Articles in the Asbestos Category
More details emerge on the dangers of carbon nanotubes.
The authors have reviewed recent literature on the evidence that fibrous carbon nanotubes can elicit effects similar to asbestos at a molecular and pathological level.
This topic is of extreme importance to avoid another asbestos disaster while developing these new microscopic tools in the industrial / medical setting.
Asbestos, Basic Research, Clinical Research »
Early detection of mesothelioma is key for chemo-efficiency. The authors conducted a multi-center case-control studies in serum from 117 mesothelioma cases and 142 asbestos-exposed control individuals. Biomarker discovery, verification, and validation were performed using the SOMAmer proteomic technology, which simultaneously measures over 1000 proteins in unfractionated biologic samples. Using univariate and multivariate approaches they discovered 64 candidate protein biomarkers, consisting of both inflammatory and proliferative proteins, processes strongly associated with asbestos-induced malignancy. The author further selected a pool of 13 candidate proteins (classifiers) for distinguishing mesotheliomas from controls. The ability of the classifiers …
The French National Association of Asbestos Victims (ANDEVA) recently organized and held an international conference for asbestos victims in Paris on 12 October 2012. Attendees included scientists, doctors, executives, and asbestos victims and their families. The watchword was “a world without asbestos!” The meeting aimed to provide information on the state of science and state of the planet regarding asbestos. All continents were represented as well as many country delegates came from Australia, Brazil, Canada, Corea, Europe (Belgium, UK, France, Italy, Spain,), India, Japan, Korea, Mexico, South Africa, USA…
Here is an article recently published by the Asian/Pacific Society of Respirology analyzing the increase of asbestos use and occurence of asbestos-related disease in Asia.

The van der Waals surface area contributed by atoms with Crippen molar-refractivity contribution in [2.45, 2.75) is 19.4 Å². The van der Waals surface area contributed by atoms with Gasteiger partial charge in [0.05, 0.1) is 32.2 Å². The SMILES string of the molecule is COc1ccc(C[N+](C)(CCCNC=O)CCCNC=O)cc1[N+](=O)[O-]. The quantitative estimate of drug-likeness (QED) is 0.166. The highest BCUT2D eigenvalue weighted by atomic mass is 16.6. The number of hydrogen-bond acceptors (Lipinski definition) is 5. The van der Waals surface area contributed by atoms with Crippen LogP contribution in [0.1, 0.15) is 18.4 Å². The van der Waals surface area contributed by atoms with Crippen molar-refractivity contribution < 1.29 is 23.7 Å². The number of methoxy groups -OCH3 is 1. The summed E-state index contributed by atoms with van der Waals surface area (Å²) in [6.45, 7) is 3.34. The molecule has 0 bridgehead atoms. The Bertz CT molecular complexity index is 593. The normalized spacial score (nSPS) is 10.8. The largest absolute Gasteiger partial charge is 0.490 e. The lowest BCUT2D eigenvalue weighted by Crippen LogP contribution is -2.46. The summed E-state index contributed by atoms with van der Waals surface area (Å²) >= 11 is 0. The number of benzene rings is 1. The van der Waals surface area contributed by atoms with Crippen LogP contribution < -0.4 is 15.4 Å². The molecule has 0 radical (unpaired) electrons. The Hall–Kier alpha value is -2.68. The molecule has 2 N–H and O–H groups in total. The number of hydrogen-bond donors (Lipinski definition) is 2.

The proportion of global asbestos use attributed to Asia has been steadily increasing over the years from 14% (1920–1970) to 33% (1971–2000) to 64% (2001–2007).
Asbestos use in Asia has now reached formidable levels in terms of per capita use and absolute volumes and a surge of asbestos-related diseases should be anticipated in the coming decades.
The Board of iMig deeply regrets that the Quebec Government has provided the loan guarantee that enables resumption of asbestos mining in Canada. It is further regretted that the majority market for the such asbestos is likely to be the developing countries. Our previous statement on the matter stands as below:
We, the Board of iMig, wish to expand on our position, in response to the points summarized in the New York Times article of February 3, 2011 (see article link in menu at right).
We strongly disagree with Mr. Coulombe’s …
Here is an article from the New York Times discussing the proposal to reopen the Jeffrey mine in Canada.
G. Bernard Coulombe, president of the Jeffrey mine in Asbestos (Quebec), argues that chrysotile asbestos mining should resume. The political strength of asbestos will be tested this month when the province is expected to announce a decision on the loan guarantee.
As you may know, iMig has taken a position against the re-opening of the mine and future sales in India, Pakistan and Vietnam.
A useful resource recommended by our new iMig President Dr. Steve Mutsaers.
Dangers in the Dust: Inside the Global Asbestos Trade is based on extensive research in eight countries. The team relied on thousands of pages of documents, including court filings, scientific studies, and financial records, as well as on interviews with health officials, industry representatives, scientists, victims, lawyers, and activists.
The team’s reporting reveals close relationships among the industry, governments and scientists, and cites predictions from health experts that new epidemics of asbestos-related disease will emerge in the coming decades. Some …
An article from the Collegium Ramazzini on the need for asbestos ban regulations worldwide.
The first call for a universal ban on asbestos by the Collegium Ramazzini was made in 1999. Still, asbestos is though still mined and used in several countries across the globe.
This newsletter provides an update on the topic.
Suggested by Dr Jim teWaterNaude MBChB, MPhil (MCH), FCPHM